Tuomas Pursio (Friedrich)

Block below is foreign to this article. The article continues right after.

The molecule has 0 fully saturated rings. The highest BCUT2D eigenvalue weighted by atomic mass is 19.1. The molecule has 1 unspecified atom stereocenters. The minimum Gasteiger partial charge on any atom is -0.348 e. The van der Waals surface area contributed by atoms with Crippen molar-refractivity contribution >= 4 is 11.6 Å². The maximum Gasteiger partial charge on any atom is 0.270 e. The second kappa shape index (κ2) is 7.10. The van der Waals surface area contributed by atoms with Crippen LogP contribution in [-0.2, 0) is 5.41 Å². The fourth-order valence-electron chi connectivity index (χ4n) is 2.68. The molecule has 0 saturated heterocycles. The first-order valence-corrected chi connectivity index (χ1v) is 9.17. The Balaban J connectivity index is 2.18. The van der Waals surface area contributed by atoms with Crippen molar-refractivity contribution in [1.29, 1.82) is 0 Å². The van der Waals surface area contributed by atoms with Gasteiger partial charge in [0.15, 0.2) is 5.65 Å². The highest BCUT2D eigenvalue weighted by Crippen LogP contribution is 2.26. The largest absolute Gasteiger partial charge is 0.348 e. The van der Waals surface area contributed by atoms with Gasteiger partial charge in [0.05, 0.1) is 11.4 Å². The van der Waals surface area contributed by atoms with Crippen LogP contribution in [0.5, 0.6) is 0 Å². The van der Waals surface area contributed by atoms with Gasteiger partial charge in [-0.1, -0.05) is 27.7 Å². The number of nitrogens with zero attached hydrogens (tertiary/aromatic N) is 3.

Without a stronger overall directorial conception, though, a post-modern æsthetic, with hippyish costumes for the apostles of free(-ish) love, older dress for the forces of authority, something more ‘timeless’ for Isabella and her friend Mariana in the convent, and so on, does not necessarily add up to the sum of its parts, let alone something more than them. For Aron Stiehl, in his direction of the work, sometimes seems more intent upon ironising it than engaging with Wagner’s concerns; irony and Wagner are if not quite impossible partners than bedfellows for whom comfort is of little concern. In what is, perhaps, in musical terms the composer’s weakest completed opera, he probably needs a little more help than this. Silly dances for the chorus send up rather than probe Wagner’s not-entirely-successful attempt at Italianate levity. The score itself insists that, whatever his would-be libertinism, he cannot let go of the Germanic roots that had served him so well in Die Feen and would soon do so again. Such is, of course, at odds with Wagner’s alleged dramatic concerns: Friedrich and German regulation are very much the enemy. The concluding surprise, in which Friedrich re-emerges, apparently to take command once again of the situation and meet the King, is an interesting step, quite at odds with Wagner’s crowd-dispensed justice, in which the viceroy is permitted by the crowd, far more clement than he, to lose himself in the carnival celebration. It would, however, register more powerfully as a questioning of the work – in any case, something of a difficult task, when relatively few in the audience will know the opera – were it better prepared. It jars – such, at any rate, was my experience in the theatre, as opposed to my post hoc attempt at explication – rather than convinces dramatically. Still, Personenregie is in itself accomplished; one gains a sense that the characters are doing what they have been asked.